Level 13

Thanks. Got a chuckle out of the cyberhygiene term - hadn't heard that one before.  I think it's interesting that careless/untrained insiders topped the security threat list at 56%, but lack of training was near the bottom of the obstacles at 5%.  Seems a  bit at odds. I'm not saying it's bad data - just interesting those are so far apart.  Maybe training is available but no one uses it, maybe the majority of the threat is carelessness (but why would you include lack of training then?) or maybe it's just a polite way of saying we've got the training but no one is using it.

Level 12

Thanks Jfrazier​ for recommending the survey results. The survey asked for "main reasons" so this article stating "primary reason" was throwing me off.


I noticed the fluctuation in traffic after we killed the General in Iran.  Due to that single situation, I am blocking one by one, each and every Country that is attempting to hit my network.   I know that the real threats come from here in the US, but it makes me feel better blocking Regions of the world that have no business in our business!  Thanks for the article orafik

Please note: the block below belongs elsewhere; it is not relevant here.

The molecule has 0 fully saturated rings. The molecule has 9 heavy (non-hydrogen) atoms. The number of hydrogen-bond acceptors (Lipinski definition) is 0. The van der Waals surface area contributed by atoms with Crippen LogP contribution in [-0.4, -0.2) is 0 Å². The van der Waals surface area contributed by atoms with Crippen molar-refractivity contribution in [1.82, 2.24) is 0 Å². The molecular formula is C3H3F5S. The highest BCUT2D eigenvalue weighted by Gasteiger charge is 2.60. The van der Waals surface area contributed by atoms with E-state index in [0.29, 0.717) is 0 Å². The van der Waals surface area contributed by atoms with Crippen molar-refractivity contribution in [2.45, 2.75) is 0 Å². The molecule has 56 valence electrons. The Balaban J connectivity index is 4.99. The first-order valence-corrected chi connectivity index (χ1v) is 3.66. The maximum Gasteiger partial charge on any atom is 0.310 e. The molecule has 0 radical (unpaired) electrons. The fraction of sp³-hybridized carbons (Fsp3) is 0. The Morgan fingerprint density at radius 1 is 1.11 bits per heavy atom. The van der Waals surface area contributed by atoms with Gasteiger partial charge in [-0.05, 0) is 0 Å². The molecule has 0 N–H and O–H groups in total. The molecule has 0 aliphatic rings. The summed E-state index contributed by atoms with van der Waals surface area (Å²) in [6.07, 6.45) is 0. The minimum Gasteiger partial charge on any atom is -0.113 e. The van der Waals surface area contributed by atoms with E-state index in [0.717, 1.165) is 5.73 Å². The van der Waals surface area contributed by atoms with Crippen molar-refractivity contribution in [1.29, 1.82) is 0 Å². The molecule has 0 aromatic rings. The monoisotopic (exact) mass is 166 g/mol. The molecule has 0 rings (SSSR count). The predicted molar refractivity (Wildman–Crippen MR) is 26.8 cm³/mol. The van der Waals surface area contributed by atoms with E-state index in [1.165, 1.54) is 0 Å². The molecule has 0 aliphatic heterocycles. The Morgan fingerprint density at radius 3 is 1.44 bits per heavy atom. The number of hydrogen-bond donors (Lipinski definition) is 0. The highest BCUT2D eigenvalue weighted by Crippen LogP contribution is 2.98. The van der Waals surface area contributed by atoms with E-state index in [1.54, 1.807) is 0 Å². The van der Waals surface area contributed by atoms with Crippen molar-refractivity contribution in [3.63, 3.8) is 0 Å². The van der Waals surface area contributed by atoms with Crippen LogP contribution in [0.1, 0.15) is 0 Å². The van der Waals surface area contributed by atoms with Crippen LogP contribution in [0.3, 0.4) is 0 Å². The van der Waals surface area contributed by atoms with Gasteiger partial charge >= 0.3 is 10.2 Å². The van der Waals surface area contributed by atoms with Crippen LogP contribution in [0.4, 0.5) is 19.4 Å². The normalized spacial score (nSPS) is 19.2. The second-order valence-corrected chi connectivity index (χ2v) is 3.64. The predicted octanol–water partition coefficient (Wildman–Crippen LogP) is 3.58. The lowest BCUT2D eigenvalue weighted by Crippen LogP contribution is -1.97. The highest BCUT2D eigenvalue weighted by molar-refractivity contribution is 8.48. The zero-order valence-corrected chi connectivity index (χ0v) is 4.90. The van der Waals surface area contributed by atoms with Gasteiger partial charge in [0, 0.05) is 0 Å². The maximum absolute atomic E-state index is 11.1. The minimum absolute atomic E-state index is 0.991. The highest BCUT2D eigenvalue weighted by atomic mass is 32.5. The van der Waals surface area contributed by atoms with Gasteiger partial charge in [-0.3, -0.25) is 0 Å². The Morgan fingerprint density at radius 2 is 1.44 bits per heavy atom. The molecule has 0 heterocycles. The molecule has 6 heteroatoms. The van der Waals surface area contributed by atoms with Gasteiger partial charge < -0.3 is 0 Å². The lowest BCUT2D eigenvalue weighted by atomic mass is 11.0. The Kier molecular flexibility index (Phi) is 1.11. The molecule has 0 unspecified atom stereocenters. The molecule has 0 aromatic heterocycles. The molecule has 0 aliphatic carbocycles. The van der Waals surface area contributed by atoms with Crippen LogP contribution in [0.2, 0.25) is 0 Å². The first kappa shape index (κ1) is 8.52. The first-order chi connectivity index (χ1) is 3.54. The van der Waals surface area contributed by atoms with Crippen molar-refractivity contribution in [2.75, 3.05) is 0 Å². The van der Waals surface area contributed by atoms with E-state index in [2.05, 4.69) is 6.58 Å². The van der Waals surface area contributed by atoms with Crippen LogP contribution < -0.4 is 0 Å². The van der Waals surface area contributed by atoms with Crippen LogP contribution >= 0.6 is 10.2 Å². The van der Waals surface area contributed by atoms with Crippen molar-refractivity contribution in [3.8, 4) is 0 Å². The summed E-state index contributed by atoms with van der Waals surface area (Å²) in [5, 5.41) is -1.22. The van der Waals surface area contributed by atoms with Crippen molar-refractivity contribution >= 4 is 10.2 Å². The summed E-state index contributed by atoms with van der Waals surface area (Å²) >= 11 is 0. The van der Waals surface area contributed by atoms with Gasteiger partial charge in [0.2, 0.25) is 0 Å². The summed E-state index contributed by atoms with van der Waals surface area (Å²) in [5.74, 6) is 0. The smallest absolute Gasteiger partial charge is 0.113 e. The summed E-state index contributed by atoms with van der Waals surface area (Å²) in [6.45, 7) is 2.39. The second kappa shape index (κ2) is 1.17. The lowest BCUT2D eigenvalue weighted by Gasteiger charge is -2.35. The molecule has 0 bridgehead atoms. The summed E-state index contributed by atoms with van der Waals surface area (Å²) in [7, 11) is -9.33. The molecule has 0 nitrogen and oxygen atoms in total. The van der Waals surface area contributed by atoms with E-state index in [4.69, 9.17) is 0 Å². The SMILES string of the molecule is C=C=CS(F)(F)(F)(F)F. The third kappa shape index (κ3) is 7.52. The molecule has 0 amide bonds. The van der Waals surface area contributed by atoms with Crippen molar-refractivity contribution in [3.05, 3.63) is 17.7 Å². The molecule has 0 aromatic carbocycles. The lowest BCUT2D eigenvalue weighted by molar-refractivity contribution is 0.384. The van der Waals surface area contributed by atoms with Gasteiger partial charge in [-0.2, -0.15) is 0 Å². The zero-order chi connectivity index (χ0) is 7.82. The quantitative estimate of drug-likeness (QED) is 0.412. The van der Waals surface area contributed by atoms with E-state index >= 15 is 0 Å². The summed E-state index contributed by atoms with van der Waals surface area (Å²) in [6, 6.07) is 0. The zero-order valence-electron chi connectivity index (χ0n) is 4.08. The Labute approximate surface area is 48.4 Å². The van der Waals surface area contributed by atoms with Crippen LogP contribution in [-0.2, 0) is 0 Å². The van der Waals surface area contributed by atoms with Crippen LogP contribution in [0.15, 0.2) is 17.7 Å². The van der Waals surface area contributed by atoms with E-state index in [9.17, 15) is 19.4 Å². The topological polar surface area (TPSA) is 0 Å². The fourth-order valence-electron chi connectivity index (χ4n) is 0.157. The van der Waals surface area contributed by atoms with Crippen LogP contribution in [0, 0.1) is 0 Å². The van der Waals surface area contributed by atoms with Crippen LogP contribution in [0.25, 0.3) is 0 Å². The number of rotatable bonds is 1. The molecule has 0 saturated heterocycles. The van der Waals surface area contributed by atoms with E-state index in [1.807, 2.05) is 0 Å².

Thanks for the article.

Level 13

Thanks for the Article


User eh. Pfft.

Level 12

thanks for the article

Level 15

Thanks for the write up

Level 8

Thanks for the article.

Level 12

I expect that was meant to read "file and disk encryption".

As for the end-users, that is a constant battle.  There are some out there who just can't help clicking on links and files no matter how many training sessions they are made to attend.

On the other side the social engineering is constantly being improved as the malicious people learn from their mistakes and trying new tactics, hence internal security scanning is always going to be essential.

Level 12

Training helps with the carelessness aspect, but I still think that jobs need to be risked when someone is repeatedly careless after training. I've seen too many cases where security isn't taken this seriously and bad things happen.

Level 11

so no muppets were harmed in the making of this post? actually a fun read.  I doubt anyone will ever make the perfect mousetrap.